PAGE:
A trekker in the Knuckles Mountain Range, which is named after its fist-shaped peaks – Courtesy Moonstone Expeditions
Women pick tea in the mountainous region of central Sri Lanka– Photo by Rob McKenzie
The Knuckles Mountain Range – Photo by Rob McKenzie
By Rob McKenzie
At the end of the first day, we stop at a house for tea. This house in the hills is solid but humble. Simple wooden furniture. A South Indian movie on the television set. A picture of heroes or gods. Peeling paint – no surprise, given how much rain falls here.
The Tamil owner goes down the steps to the pantry. His adult daughter walks gingerly as she crosses the main room, also towards the pantry. It was she who would be making our dinner that night.
Ravi leans in. “She is totally blind,” he says. “She has never seen the world.”
But you can ask her about anything, he marvels, and she can tell you all about it.
We’re in the Knuckles Mountain Range of central Sri Lanka. The range is so named because of its oddly shaped mountains, the result of millions of years of faulting and folding, which do in some cases resemble a fist’s knuckles. Ravi is the man arranging my three-day hike for Moonstone Expeditions, a tour company founded in 2013 by Iain Mackay, formerly an officer in the British army.
This land is effortlessly green. After eight years in Abu Dhabi, I’m caught off guard by the Sri Lankan lushness. Lightning flares on my first night, in the taxi on the airport road into Colombo, and I ponder how it looks like the whole sky is being electrocuted. Which, in plain fact, is pretty much what lightning does. I had taken the literal and rendered it metaphorical. Clearly, I have lost my bearings for green, wet places.
My guide for the trek is Asela. His family lives on a farm in this area. Asela is 19. His father was a policeman before becoming a farmer. Asela’s favourite subject in school was dance. He laughs a lot – for example, when he tells me how short his girlfriend is – and he has an impressive knowledge of the flora and fauna, something I see a lot of during my trip.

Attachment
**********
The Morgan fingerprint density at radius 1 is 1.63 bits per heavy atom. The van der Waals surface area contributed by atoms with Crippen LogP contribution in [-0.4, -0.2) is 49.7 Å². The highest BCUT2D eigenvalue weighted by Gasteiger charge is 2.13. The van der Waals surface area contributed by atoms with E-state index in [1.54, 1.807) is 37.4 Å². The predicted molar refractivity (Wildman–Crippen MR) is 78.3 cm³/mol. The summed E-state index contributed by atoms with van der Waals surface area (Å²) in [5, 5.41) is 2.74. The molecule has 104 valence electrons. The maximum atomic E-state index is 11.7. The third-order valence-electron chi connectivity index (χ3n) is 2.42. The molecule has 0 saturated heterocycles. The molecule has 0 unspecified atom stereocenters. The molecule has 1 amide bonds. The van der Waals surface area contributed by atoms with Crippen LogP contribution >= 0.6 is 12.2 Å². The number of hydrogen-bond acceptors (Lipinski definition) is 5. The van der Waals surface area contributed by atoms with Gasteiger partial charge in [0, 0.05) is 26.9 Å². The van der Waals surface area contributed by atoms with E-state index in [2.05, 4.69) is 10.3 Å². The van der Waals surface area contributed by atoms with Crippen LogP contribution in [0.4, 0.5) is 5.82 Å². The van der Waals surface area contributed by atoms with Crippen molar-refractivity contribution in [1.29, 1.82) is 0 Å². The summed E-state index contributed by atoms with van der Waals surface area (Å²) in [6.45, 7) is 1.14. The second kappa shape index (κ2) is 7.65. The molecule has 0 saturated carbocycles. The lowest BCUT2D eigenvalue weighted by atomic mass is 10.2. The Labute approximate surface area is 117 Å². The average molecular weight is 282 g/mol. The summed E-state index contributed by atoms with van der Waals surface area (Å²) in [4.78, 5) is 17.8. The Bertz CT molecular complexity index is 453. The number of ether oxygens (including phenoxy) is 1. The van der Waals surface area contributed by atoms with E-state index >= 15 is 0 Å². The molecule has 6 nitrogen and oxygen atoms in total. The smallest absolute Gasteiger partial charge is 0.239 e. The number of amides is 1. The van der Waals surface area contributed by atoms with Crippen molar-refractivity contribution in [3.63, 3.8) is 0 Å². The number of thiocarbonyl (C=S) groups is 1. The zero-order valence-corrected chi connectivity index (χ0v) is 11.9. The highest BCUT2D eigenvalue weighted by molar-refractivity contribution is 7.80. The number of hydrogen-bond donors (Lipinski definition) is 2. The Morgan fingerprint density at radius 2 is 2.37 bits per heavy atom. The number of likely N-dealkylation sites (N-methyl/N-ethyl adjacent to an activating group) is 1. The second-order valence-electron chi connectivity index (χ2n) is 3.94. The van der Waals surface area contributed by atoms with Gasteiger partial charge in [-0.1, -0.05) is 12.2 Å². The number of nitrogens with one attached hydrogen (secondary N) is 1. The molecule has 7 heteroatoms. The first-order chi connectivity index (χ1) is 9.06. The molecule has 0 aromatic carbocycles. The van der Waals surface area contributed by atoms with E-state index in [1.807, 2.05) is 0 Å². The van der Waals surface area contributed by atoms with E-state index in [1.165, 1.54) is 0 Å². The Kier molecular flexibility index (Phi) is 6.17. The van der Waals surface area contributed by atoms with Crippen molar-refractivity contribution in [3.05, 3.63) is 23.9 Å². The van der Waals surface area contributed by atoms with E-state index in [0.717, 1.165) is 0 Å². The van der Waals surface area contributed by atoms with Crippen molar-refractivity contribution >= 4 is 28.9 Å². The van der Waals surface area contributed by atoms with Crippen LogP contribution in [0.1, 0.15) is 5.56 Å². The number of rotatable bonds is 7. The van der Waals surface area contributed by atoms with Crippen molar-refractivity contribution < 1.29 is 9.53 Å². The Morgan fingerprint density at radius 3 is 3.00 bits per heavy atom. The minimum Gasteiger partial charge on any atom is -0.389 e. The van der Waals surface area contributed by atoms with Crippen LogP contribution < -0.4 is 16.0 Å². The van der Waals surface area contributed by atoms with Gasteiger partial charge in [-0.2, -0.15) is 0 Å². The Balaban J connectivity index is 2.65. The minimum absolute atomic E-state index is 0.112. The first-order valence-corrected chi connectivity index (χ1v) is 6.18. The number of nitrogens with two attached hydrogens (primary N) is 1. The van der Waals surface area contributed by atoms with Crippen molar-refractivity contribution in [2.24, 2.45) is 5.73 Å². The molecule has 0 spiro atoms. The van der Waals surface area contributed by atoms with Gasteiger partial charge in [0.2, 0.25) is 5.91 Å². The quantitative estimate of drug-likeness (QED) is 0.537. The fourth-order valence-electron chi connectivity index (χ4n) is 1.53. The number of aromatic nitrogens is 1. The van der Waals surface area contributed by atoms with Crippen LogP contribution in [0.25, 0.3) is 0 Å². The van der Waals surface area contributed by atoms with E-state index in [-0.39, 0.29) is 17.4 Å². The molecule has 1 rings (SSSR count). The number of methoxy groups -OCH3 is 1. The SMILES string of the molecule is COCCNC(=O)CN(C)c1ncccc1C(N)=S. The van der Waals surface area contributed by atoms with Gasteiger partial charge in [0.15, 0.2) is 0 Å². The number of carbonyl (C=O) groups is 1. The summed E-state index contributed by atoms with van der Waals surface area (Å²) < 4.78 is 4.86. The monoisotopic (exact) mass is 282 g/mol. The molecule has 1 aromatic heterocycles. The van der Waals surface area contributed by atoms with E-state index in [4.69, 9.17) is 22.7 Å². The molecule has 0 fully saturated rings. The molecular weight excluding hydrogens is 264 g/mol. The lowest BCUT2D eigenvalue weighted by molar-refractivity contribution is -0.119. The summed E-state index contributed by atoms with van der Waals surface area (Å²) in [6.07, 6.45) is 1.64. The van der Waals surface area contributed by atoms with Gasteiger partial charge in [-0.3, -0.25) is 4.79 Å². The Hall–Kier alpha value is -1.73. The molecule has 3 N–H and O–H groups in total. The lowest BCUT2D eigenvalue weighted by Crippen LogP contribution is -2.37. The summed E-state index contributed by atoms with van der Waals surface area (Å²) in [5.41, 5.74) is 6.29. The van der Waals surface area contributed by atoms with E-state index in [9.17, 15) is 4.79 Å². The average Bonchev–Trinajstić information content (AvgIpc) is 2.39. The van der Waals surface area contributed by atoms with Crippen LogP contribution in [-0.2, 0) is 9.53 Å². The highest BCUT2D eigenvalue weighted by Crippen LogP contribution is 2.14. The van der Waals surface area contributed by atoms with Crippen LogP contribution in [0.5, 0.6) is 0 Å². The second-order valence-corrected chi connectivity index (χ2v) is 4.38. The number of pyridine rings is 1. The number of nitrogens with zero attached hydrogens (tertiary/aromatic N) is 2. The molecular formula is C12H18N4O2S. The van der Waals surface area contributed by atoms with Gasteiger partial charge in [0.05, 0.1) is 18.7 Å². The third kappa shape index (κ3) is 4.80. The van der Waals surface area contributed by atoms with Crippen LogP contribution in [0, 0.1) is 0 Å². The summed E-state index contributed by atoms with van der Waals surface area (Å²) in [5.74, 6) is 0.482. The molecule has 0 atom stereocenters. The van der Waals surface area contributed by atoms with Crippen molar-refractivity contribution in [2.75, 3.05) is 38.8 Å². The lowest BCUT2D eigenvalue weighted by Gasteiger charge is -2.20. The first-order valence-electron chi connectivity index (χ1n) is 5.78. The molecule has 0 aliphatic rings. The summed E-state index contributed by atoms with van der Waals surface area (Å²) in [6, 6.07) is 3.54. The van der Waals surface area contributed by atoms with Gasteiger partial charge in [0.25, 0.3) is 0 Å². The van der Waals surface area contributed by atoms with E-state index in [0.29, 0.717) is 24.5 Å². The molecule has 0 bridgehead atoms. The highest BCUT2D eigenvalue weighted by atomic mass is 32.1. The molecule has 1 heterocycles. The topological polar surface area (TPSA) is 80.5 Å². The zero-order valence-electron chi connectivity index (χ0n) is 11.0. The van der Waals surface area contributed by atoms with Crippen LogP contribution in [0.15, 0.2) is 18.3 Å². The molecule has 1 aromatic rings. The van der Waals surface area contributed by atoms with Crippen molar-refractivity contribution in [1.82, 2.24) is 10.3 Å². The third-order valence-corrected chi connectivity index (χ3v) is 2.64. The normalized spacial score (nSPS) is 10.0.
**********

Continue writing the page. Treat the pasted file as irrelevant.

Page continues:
Flora: jackfruit, breadfruit, grapefruit, guava, papaya, mango (the trees have surprisingly thick trunks), cloud trees, pine trees, bamboo, tea, coffee, cacao, cardamom plants, dwarf morning glory, African tulip, a hanging white flower that Asela says is known as angel’s frock, orchids, water lilies, wild sunflower, wild orange, long pepper and tamarind.
Fauna: a red-vented bulbul, a hanging parrot, an Oriental magpie-robin (boldly dressed in glossy black and white), a black eagle, a purple-faced leaf monkey (racing along the treetops), a macaque, a mongoose, crabs, skinks, a rhino-horned lizard, a green lizard, porcupines (or at least a spot where two fought; the dust of the pathway is messed up, and I grab a stray quill as a keepsake), beehives and leeches.
The leeches are interesting. They find a spot on a grassy or gravelly path, and when they smell something blood-filled approaching, they lift their heads in the air and sway – like little cobras, like question marks, like they’re saying hello, like they’re fans at a football game trying to get a wave started. When I stop to look at some sight – a macaque atop a high rock, say, his scratchy trill a message to the troop that intruders are afoot – a bunch of the leeches start racing towards me, wiggling their abdomens up and down like caterpillars, all these question marks converging on the answer to: “What’s for lunch?”
On the first afternoon, a leech sneaks under my trouser leg, and spends the afternoon fattening himself on the blood beneath my left calf. Asela removes the leech by spraying it with a mix of Dettol and water that he keeps handy in a big plastic water bottle with a hole poked into the lid.
The blood keeps flowing for quite a while, as leech saliva contains anticoagulants. What fascinates me is the clot that forms afterwards. It isn’t like a normal stoppage. It’s thick like tar or sealant, as if it’s made of marrow.